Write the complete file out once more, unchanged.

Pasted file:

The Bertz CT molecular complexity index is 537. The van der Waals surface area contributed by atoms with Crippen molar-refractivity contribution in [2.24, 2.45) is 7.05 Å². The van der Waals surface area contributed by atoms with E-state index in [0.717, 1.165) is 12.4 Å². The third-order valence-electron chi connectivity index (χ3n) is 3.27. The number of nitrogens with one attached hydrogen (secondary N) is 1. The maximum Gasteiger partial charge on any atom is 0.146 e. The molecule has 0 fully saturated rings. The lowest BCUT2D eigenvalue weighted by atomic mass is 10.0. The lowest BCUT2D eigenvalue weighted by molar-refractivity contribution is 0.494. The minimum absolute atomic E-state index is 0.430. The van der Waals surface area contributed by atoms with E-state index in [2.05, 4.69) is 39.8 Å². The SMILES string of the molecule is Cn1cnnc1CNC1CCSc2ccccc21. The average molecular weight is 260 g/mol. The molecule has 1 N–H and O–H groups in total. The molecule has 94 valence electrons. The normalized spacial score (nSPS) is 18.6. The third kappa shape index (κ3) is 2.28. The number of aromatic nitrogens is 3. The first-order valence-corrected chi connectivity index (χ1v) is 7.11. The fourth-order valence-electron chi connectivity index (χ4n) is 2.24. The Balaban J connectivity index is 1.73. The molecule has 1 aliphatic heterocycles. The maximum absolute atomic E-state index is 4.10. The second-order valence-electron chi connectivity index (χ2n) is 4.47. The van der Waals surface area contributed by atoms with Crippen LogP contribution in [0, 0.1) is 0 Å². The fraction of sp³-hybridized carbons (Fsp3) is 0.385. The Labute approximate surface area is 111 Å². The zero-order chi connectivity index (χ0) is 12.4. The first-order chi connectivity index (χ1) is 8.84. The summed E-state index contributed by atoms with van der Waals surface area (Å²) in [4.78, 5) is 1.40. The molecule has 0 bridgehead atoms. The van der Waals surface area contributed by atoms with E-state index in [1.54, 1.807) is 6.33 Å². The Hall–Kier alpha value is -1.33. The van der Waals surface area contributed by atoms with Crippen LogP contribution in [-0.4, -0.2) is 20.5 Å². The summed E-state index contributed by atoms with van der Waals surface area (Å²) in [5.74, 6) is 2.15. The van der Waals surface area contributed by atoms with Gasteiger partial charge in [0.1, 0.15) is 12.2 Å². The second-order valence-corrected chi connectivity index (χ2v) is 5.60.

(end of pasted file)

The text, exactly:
The Bertz CT molecular complexity index is 537. The van der Waals surface area contributed by atoms with Crippen molar-refractivity contribution in [2.24, 2.45) is 7.05 Å². The van der Waals surface area contributed by atoms with E-state index in [0.717, 1.165) is 12.4 Å². The third-order valence-electron chi connectivity index (χ3n) is 3.27. The number of nitrogens with one attached hydrogen (secondary N) is 1. The maximum Gasteiger partial charge on any atom is 0.146 e. The molecule has 0 fully saturated rings. The lowest BCUT2D eigenvalue weighted by atomic mass is 10.0. The lowest BCUT2D eigenvalue weighted by molar-refractivity contribution is 0.494. The minimum absolute atomic E-state index is 0.430. The van der Waals surface area contributed by atoms with E-state index in [2.05, 4.69) is 39.8 Å². The SMILES string of the molecule is Cn1cnnc1CNC1CCSc2ccccc21. The average molecular weight is 260 g/mol. The molecule has 1 N–H and O–H groups in total. The molecule has 94 valence electrons. The normalized spacial score (nSPS) is 18.6. The third kappa shape index (κ3) is 2.28. The number of aromatic nitrogens is 3. The first-order valence-corrected chi connectivity index (χ1v) is 7.11. The fourth-order valence-electron chi connectivity index (χ4n) is 2.24. The Balaban J connectivity index is 1.73. The molecule has 1 aliphatic heterocycles. The maximum absolute atomic E-state index is 4.10. The second-order valence-electron chi connectivity index (χ2n) is 4.47. The van der Waals surface area contributed by atoms with Crippen LogP contribution in [0, 0.1) is 0 Å². The fraction of sp³-hybridized carbons (Fsp3) is 0.385. The Labute approximate surface area is 111 Å². The zero-order chi connectivity index (χ0) is 12.4. The first-order chi connectivity index (χ1) is 8.84. The summed E-state index contributed by atoms with van der Waals surface area (Å²) in [4.78, 5) is 1.40. The molecule has 0 bridgehead atoms. The van der Waals surface area contributed by atoms with E-state index in [1.54, 1.807) is 6.33 Å². The Hall–Kier alpha value is -1.33. The van der Waals surface area contributed by atoms with Crippen LogP contribution in [-0.4, -0.2) is 20.5 Å². The summed E-state index contributed by atoms with van der Waals surface area (Å²) in [5.74, 6) is 2.15. The van der Waals surface area contributed by atoms with Gasteiger partial charge in [0.1, 0.15) is 12.2 Å². The second-order valence-corrected chi connectivity index (χ2v) is 5.60.